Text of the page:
It's not like he dropped the ball. His contract with the Rockies included a provision that paid for his remaining college work. He even took courses from the University of Colorado at Boulder after his first season.
"I was really close, and then I realized I was missing a prerequisite, which was a Spanish course," said Spilborghs, a Santa Barbara native.
For a guy whose mother was from Guatemala and who speaks passable Spanish, it should've been no big deal. Baseball and life had other ideas. He couldn't take classes during the season and had a hard time finding courses that fit his schedule.
"So I was kind of between a rock and a hard place trying to get it done," Spilborghs said. "It was really frustrating. And so I ended up taking a year of online Spanish — I won't give away the online school — but it didn't transfer to UCSB."
Ultimately, the Denver resident looked home, and took a year of online Spanish classes through Santa Barbara City College, which literally specializes in courses that satisfy credit requirements at UCSB.
"After 21 years I finally graduated from UC Santa Barbara — from my hometown," he said.
Crossing the finish line at UCSB was so satisfying he enrolled in an online MBA program through the University of Denver. What he'll do with it is an open question, Spilborghs said. He currently works in broadcasting for the Rockies and co-hosts the "Loud Outs" program on SiriusXM.
"Honestly, at this point, I'm not sure what I will use it for," he said. "I think it's OK to not have a plan, you know, like I don't have to have a destination yet; I'm enjoying the journey. So I'll figure out what that means down the road. But right now I'm totally comfortable with just taking the course and seeing where it goes."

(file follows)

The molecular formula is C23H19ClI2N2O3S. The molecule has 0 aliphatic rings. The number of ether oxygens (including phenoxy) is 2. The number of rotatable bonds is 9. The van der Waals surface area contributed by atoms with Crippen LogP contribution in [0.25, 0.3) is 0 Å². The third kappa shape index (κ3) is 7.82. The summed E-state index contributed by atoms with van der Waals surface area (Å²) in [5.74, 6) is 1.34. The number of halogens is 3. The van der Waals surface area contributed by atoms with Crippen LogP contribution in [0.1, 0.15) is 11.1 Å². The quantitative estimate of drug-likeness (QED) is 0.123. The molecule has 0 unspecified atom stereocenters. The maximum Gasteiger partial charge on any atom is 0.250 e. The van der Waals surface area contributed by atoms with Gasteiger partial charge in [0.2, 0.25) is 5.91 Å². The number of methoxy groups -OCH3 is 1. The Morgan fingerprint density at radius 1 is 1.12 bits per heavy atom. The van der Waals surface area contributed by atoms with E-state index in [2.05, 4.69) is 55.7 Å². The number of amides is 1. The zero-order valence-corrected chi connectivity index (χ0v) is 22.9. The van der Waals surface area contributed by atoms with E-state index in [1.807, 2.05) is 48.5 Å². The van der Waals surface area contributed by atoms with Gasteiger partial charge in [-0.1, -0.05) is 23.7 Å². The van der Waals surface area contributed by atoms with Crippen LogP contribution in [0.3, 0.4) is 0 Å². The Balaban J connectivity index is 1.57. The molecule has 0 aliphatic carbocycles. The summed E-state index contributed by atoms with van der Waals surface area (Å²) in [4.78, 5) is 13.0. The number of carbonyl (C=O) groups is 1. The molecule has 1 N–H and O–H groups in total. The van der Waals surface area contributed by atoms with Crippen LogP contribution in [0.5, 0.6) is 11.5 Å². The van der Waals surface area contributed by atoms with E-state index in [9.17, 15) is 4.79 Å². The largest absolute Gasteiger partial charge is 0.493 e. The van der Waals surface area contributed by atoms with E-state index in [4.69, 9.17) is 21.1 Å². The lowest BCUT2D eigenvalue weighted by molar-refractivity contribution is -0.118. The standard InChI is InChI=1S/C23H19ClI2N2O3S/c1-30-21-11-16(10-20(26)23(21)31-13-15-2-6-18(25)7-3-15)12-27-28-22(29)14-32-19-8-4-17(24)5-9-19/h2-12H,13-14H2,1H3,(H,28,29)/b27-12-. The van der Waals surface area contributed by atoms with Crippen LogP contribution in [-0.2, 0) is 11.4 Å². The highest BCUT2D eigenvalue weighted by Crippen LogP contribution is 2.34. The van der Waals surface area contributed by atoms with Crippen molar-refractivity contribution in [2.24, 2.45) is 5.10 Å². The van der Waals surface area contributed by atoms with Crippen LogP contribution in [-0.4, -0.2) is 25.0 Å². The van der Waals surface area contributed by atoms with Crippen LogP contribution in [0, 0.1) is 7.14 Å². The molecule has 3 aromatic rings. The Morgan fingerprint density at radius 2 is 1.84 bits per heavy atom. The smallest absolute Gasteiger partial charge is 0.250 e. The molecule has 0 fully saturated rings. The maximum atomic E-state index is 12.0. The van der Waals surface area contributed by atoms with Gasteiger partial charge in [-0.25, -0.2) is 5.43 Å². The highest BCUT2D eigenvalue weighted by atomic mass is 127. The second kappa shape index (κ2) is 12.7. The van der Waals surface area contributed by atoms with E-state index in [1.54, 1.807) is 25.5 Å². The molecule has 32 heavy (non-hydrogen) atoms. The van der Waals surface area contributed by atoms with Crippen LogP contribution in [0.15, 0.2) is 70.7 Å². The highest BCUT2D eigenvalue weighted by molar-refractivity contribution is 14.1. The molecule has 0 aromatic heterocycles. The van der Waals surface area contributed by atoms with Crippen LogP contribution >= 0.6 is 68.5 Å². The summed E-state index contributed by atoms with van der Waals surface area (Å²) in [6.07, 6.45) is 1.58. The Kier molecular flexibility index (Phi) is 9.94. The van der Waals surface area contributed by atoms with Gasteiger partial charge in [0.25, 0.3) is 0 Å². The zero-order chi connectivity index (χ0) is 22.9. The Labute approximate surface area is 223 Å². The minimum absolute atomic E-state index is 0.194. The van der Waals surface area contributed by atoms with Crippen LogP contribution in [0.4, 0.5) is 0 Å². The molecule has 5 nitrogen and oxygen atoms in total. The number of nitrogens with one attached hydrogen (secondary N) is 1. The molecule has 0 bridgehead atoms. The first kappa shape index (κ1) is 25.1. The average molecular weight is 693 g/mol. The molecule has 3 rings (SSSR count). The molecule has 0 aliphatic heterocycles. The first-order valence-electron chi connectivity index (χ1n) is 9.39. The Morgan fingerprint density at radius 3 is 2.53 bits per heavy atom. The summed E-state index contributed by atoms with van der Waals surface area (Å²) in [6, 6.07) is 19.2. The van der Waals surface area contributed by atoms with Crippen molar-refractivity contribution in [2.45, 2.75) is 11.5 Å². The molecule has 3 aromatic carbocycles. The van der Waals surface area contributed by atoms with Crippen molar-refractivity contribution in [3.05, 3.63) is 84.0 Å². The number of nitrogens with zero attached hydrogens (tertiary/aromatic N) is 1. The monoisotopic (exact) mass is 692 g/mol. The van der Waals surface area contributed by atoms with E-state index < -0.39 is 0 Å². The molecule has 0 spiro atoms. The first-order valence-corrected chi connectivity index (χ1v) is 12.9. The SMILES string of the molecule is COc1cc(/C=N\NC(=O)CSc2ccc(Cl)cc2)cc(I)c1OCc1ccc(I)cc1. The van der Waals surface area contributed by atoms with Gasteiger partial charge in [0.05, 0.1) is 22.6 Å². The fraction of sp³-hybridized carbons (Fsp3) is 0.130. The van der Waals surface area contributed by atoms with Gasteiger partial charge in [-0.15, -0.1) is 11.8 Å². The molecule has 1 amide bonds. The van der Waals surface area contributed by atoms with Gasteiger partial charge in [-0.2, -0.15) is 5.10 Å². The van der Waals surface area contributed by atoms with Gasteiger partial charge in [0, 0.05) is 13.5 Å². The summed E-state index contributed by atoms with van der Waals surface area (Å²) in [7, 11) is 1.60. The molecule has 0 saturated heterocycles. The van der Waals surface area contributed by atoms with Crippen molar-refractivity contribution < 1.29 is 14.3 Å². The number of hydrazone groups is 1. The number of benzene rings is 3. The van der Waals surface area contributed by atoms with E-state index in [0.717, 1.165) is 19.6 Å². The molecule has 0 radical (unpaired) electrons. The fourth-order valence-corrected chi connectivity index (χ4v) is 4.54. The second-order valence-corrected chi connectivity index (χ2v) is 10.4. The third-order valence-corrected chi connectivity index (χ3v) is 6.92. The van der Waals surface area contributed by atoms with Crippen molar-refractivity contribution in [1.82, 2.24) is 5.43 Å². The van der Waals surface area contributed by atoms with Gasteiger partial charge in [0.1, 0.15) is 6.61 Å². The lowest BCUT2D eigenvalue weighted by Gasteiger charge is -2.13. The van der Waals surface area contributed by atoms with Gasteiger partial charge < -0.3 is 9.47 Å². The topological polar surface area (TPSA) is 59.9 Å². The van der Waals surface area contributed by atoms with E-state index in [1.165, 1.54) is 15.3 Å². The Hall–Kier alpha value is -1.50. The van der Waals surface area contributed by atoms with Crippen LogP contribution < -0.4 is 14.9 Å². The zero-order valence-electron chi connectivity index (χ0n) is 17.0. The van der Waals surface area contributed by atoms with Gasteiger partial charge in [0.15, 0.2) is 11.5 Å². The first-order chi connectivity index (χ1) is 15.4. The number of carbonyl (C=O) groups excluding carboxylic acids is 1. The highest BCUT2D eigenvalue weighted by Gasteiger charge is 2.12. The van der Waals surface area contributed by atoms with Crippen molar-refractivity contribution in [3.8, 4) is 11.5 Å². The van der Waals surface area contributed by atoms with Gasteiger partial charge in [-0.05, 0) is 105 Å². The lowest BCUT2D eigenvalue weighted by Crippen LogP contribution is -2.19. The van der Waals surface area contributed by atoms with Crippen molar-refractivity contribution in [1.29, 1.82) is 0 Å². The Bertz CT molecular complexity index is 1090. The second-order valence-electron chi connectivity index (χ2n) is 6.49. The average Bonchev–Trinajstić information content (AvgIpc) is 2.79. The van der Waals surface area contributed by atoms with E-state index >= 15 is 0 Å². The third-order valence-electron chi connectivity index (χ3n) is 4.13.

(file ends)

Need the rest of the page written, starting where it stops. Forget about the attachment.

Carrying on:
It's been quite an adventure for Spilborghs since leaving UCSB. In addition to playing for the Rockies, he did multiple seasons in the minors, played in Mexican winter leagues and finished his career with the Saitama Seibu Lions of Japan's Pacific League.
He was 33 when he walked away from the game. He had a wife and two kids, and it was time to put them first.
When you become a professional baseball player, he said, "your job is to be away from your family. It is to miss out on birthdays and anniversaries. Those are the costs of doing the job, which I love, but that takes a toll and you have to pay for it at some point.
"I noticed that my relationship with my wife and my kids towards the end of my baseball career was really starting to suffer," Spilborghs continued. "It made a lot more sense to step away from the game and focus on being a decent husband and a decent parent. At some point you've got to know when to say when, and what matters most. And so I picked family over baseball."
Changing the Game
With a string of achievements in sports and academics, UCSB Athletics enters new era of success
When UC Santa Barbara broke ground recently on the Arnhold Tennis Center, it marked another milestone in the impressive growth and evolution of its athletics department. The last year alone has brought UCSB Intercollegiate Athletics to new heights not only in facilities improvements, but also in student success.
And much of it can be attributed, in part, to donors.
"Philanthropy plays a vital role in the success of our student-athletes and the Athletic Department," said John McCutcheon, director of athletics. "Without the support of our donors, alums and community members we would not be able to accomplish as much as we have. From student-athlete support to facility support, it all plays a major role in our collective success. The donations for student support and scholarships enable our student-athletes to succeed on and off the field, and to succeed at UCSB academically. The facility support allows our department to have a greater presence on the west coast and nationally."